Successful sight-reading is largely a matter of good quality concentration. Your mindset and focus as you look at the page is the most important factor. Notice your eyes. Visual steadiness is crucial. Relax your eyes and don’t let them fidget and flit about, losing connection with what you are doing. Instead of going through the motions of reading, really focus. True concentration is difficult to maintain for long, but you don’t have to work hard, merely practice awareness. The second you notice your concentration has gone, you have already refocused yourself.
Problems generally arise when we are not ready for the notes as they arrive. Your eyes are looking at a note and you are also playing that note, and sometimes it’s happening so fast that your brain can’t process the information. Then you start to feel that blind panic which makes you hate sight-reading. The trick is to continually read ahead. Keep your eyes moving a few beats in front of where you are playing. Sight-reading in this respect is actually the process of visually memorising short snippets of music you are about to play whilst playing something else. This allows the fingers to be ready for the notes as they arrive, and suddenly you are playing fluently.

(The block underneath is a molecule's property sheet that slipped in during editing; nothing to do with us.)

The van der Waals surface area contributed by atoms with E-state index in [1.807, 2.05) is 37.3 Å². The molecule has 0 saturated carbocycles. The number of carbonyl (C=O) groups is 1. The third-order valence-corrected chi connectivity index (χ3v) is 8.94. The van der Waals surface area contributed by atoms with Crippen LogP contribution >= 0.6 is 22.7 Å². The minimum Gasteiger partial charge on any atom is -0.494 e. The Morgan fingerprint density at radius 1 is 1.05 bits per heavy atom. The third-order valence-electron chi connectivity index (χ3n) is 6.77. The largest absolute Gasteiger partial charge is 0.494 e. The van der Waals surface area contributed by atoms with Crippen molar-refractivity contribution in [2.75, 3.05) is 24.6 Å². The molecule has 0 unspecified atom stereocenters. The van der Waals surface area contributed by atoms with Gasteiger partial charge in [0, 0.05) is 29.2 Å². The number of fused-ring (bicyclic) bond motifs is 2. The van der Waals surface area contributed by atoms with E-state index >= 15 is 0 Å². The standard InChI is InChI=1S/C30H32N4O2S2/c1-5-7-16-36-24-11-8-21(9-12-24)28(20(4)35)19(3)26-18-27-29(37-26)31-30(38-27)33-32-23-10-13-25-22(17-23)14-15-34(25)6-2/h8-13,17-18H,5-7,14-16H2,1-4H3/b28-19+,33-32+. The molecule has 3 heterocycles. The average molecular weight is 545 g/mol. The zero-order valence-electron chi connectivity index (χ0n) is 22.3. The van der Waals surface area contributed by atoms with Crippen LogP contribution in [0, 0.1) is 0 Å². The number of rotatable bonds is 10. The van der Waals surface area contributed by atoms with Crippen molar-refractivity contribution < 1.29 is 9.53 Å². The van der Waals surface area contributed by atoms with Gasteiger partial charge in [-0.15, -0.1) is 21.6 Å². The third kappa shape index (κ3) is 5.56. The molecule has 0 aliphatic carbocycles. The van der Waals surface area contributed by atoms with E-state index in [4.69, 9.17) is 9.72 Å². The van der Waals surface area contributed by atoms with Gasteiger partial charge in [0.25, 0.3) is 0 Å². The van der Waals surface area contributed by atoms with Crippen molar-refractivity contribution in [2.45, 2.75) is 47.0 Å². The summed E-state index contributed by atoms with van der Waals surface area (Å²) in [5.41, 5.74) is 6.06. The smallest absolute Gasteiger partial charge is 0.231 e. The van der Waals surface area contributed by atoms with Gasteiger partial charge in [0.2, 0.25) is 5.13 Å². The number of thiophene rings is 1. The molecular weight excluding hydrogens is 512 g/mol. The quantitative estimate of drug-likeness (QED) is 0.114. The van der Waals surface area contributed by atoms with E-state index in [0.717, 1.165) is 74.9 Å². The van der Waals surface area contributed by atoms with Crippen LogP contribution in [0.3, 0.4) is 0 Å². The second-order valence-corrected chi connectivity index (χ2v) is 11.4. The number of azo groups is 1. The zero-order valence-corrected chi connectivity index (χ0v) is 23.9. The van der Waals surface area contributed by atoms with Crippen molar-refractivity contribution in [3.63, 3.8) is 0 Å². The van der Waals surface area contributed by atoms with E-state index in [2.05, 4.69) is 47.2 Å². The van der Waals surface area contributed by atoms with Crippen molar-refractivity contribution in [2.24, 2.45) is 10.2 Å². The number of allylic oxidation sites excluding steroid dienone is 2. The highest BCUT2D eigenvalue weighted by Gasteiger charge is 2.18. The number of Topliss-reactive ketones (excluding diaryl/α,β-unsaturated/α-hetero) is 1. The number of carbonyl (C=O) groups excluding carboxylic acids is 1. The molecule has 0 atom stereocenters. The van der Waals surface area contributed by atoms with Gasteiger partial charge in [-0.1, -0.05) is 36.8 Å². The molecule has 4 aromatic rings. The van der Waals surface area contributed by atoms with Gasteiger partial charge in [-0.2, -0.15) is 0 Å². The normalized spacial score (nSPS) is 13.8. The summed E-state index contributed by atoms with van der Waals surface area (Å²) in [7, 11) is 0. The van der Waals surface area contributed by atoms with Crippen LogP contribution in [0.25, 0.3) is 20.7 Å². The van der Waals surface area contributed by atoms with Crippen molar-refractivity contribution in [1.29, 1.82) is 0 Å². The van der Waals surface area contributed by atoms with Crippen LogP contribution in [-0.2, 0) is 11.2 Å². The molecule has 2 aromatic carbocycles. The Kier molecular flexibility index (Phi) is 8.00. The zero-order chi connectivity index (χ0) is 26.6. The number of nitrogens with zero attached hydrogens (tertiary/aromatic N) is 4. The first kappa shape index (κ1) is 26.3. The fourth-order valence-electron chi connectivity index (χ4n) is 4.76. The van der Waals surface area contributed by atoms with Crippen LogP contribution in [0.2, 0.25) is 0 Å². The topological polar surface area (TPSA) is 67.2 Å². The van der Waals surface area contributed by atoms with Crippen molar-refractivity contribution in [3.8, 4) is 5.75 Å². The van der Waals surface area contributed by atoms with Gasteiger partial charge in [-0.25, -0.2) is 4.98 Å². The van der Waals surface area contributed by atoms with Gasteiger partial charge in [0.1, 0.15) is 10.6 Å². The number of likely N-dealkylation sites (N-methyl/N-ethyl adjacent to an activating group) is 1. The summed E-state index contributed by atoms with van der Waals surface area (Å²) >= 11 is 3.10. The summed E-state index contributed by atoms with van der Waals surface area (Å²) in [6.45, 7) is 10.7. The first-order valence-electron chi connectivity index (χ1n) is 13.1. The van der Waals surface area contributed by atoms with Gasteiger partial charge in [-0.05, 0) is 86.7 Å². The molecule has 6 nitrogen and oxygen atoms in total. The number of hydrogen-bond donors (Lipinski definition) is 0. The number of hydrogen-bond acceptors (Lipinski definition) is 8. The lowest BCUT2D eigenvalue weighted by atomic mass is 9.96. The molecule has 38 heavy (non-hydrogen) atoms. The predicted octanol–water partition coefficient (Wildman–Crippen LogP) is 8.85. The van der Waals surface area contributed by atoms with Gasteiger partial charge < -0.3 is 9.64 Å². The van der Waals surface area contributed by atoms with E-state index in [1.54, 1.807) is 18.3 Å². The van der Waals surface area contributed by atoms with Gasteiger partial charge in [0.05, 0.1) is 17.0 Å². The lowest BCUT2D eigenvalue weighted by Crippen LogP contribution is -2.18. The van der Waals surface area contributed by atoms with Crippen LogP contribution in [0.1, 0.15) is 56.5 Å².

Reading ahead enables you to look at the music in bigger chunks. Instead of looking at each note as a separate event, you start to see how its rhythm fits into the beat, and melodically where scale and arpeggio patterns appear and how other intervals fit in.
Don’t react to mistakes. As soon as you give too much attention to a mistake, your concentration is no longer on what you are doing, and the chances are you are just about to make another mistake, and another. Decide to play all the way through without stopping. Keep going at a steady tempo and don’t worry about a dropped note. Imagine how quickly an orchestra would fall apart if every player who made a mistake hesitated or went back to correct it. Soon nobody would be in the same place at all. Prioritise. If on your first try you are able to keep the pulse but play all of the wrong notes, that’s a good start.
So as you prepare to play the piece remember:
- Scan the piece to take in any important information such as key
- Concentrate fully
- Keep counting, even through the rests
- Look ahead
- Look at the music in large chunks
- Keep going through mistakes
- Express the music
- Keep breathing and minimise the physical effort you are using. Keep a positive mindset and insist on ease. The more we insist on ease of movement in our practice, the more it becomes our default habit.
Sight-reading is simply the process of playing a piece of music you haven’t seen before. Don’t separate it from your other musical skills in your mind; approach it with enthusiasm, curiosity and confidence. And now you have the tools to learn how to sight-read, never dismiss sight-reading practice as dull and unnecessary. It is one of the most fundamental skills a violinist needs.